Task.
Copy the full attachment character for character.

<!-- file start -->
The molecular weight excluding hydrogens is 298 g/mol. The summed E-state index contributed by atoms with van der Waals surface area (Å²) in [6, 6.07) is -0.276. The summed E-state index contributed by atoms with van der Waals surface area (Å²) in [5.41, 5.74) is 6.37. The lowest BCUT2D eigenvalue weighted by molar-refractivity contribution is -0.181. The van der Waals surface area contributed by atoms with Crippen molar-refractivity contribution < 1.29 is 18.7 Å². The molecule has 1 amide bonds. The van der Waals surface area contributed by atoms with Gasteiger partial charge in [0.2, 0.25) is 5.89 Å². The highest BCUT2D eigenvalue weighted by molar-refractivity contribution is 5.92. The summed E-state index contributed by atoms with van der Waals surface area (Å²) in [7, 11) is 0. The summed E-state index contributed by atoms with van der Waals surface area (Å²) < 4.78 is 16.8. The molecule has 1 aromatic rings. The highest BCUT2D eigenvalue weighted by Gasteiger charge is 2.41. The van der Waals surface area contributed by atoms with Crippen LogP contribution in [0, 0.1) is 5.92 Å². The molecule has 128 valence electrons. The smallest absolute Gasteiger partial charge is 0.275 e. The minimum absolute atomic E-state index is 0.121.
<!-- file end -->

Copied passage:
The molecular weight excluding hydrogens is 298 g/mol. The summed E-state index contributed by atoms with van der Waals surface area (Å²) in [6, 6.07) is -0.276. The summed E-state index contributed by atoms with van der Waals surface area (Å²) in [5.41, 5.74) is 6.37. The lowest BCUT2D eigenvalue weighted by molar-refractivity contribution is -0.181. The van der Waals surface area contributed by atoms with Crippen molar-refractivity contribution < 1.29 is 18.7 Å². The molecule has 1 amide bonds. The van der Waals surface area contributed by atoms with Gasteiger partial charge in [0.2, 0.25) is 5.89 Å². The highest BCUT2D eigenvalue weighted by molar-refractivity contribution is 5.92. The summed E-state index contributed by atoms with van der Waals surface area (Å²) in [7, 11) is 0. The summed E-state index contributed by atoms with van der Waals surface area (Å²) < 4.78 is 16.8. The molecule has 1 aromatic rings. The highest BCUT2D eigenvalue weighted by Gasteiger charge is 2.41. The van der Waals surface area contributed by atoms with Crippen LogP contribution in [0, 0.1) is 5.92 Å². The molecule has 128 valence electrons. The smallest absolute Gasteiger partial charge is 0.275 e. The minimum absolute atomic E-state index is 0.121.